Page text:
AAA Abstract and Applied Analysis 1687-0409 1085-3375 Hindawi Publishing Corporation 179506 10.1155/2014/179506 179506 Research Article Law of Large Numbers under Choquet Expectations http://orcid.org/0000-0002-6192-3330 Chen Jing Yan Litan School of Mathematics Shandong University Jinan 250100 China sdu.edu.cn 2014 232014 2014 13 12 2013 13 01 2014 2 3 2014 2014 Copyright © 2014 Jing Chen. This is an open access article distributed under the Creative Commons Attribution License, which permits unrestricted use, distribution, and reproduction in any medium, provided the original work is properly cited.

With a new notion of independence of random variables, we establish the nonadditive version of weak law of large numbers (LLN) for the independent and identically distributed (IID) random variables under Choquet expectations induced by 2-alternating capacities. Moreover, we weaken the moment assumptions to the first absolute moment and characterize the approximate distributions of random variables as well. Naturally, our theorem can be viewed as an extension of the classical LLN to the case where the probability is no longer additive.

1. Introduction

Ever since the definition of capacity was introduced by Choquet  in 1954, it has been a heated scientific subject worldwide. Since in many application fields, such as finance, economics, and robust statistics, the traditional additive probability measures fail to provide adequate or good information to describe or interpret the uncertain phenomena accurately. Meanwhile, capacities, the nonadditive probability measures, seem to be a powerful tool to model the uncertainty when the assumption of additivity is suspect (e.g., Augustin , Maccheroni and Marinacci , Doob , and Schmeidler ).

In applied statistics and probabilities, law of large numbers (LLN) is one of the most frequently used results. Recently, many authors have investigated different kinds of LLNs for capacities. From 1999 to 2005, Maccheroni and Marinacci [3, 6] introduced the definition of independence of random variables relative to a capacity and then presented a strong LLN for totally monotone capacities. Around 2006, by adopting the partial differential equations (PDE), Peng  proved the LLN with the independence of random variables he defined under sublinear expectations. In 2009, Chareka  obtained the LLN for Choquet capacities by converting the nonadditive Choquet integral into the additive Lebesgue-Stieltjes integral. Later, Chen  derived a natural extension of the classical Kolmogorov strong LLN to the subadditive case and the related application was given by Chen et al. . In 2011, using Chebyshev’s inequality and Borel-Cantelli lemma for capacities, Li and Chen  provided the LLN for negatively correlated random variables. In 2013, Z. Chen and J. Chen  proposed a new proof of maximal distribution theorem and then derived the LLN under sublinear expectations with applications in finance. Most of the LLN literature above focuses on the estimation, or the confidence intervals of the average of random variables on a capacity space, only a few gives information of the distributions of random variables.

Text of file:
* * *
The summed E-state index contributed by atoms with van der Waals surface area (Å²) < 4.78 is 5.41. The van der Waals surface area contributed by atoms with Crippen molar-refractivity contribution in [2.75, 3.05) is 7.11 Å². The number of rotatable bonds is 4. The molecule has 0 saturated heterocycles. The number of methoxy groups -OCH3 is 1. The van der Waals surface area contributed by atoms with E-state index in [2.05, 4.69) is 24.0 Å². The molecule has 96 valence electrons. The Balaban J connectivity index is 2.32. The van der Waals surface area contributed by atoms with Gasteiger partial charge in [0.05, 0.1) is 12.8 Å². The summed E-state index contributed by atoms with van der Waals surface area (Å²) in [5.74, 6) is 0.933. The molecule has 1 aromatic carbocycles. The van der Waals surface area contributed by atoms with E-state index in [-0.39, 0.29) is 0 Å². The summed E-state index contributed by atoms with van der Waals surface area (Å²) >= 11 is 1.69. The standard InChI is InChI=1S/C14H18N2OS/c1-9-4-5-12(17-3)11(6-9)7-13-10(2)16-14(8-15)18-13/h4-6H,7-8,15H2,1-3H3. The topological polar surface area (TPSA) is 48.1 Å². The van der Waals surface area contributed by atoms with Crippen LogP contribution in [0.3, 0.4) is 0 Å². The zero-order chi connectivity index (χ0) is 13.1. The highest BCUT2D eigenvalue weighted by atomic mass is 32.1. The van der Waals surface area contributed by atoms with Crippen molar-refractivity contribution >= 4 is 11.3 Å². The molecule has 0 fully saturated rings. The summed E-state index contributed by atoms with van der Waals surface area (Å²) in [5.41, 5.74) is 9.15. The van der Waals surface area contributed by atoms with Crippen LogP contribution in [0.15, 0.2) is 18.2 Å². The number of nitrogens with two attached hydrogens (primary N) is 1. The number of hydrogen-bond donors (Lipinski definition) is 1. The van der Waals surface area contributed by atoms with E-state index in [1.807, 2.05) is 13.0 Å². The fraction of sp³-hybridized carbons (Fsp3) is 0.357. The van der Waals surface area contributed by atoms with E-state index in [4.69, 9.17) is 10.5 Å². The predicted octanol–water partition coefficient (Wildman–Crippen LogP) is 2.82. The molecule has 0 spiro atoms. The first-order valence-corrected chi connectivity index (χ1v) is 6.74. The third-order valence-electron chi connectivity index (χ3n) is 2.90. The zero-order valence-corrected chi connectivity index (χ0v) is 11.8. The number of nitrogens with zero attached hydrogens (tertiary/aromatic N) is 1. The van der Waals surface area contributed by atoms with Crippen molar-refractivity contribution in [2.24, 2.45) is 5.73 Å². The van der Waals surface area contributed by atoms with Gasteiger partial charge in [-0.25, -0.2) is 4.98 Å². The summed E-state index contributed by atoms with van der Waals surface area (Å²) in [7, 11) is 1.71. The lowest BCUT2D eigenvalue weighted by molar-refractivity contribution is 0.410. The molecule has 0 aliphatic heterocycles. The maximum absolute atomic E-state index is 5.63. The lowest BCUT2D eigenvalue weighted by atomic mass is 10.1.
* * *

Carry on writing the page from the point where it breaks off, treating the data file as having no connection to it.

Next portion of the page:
So far, the works closely related to our results are Peng  and Z. Chen and J. Chen  in the sense that the three LLNs are all proved from the perspective of convergence in distribution (in law). However, the substantive differences not only lie in assumptions, such as the definitions of independence and the moment conditions, but also lie in proving techniques: Peng achieves LLN with the help of PDE, while our LLN is proved by Feller’s pure probabilistic method, using Taylor’s expansions and some basic properties of Choquet expectations.

As we known, the key to prove classical LLN are the additivity of probabilities/expectations as well as the moment conditions of random variables. However, the Choquet expectations happen to be the nonadditive expectations. To overcome this nonadditive problem, we adopt the 2-alternating capacity; thus, the Choquet expectations induced by it turn to be subadditive ones, under which we consider the sequence {Xi}i=1 of IID random variables converges in distribution. In this paper, firstly, we introduce a notion of independence of random variables under Choquet expectations, which is different from , then establish the nonadditive version of LLN, and characterize the approximate distribution of (1/n)i=1nXi for large n. Moreover, our moment condition is weaker than other Choquet literature’s.

The paper is organized as follows. In Section 2, we present some basic concepts associated with the Choquet expectations. One of the most important ones is the new concept of independence we introduced in this paper, under which we establish our results. In Section 3, we state the LLN under Choquet expectations with proof followed by the conclusion remarks in Section 4.

2. Preliminary

In this section, we give an overview of the definitions and properties concerning capacities.

Let (Ω,) be a measurable space. Suppose that Cb() is the set of all bounded and continuous real-valued functions on and Cb2() is the set of functions in Cb() with bounded, continuous first- and second-order derivatives.

Definition 1.

A set function 𝕍:[0,1] is called a capacity, if it satisfies the following properties:

𝕍()=0, 𝕍(Ω)=1;

𝕍(A)𝕍(B) whenever AB and A,B.

Definition 2.

Let X be a random variable on (Ω,). The upper Choquet expectation (integral) of X induced by a capacity 𝕍 on is defined by (1)V[X]:=ΩXd𝕍(t)=0𝕍(X>t)dt+-0[𝕍(X>t)-1]dt.

The lower Choquet expectation of X induced by 𝕍 is given by (2)𝒞V[X]:=-V[-X],X, which is conjugate to the upper expectation and satisfies 𝒞V[X]V[X].

For simplicity, we can only consider the upper Choquet expectation in the sequel, since the lower (conjuagte) part can be considered similarly.

Lately, a few papers have discussed the Choquet expectation (integral); however, we only need the following basic properties in this paper.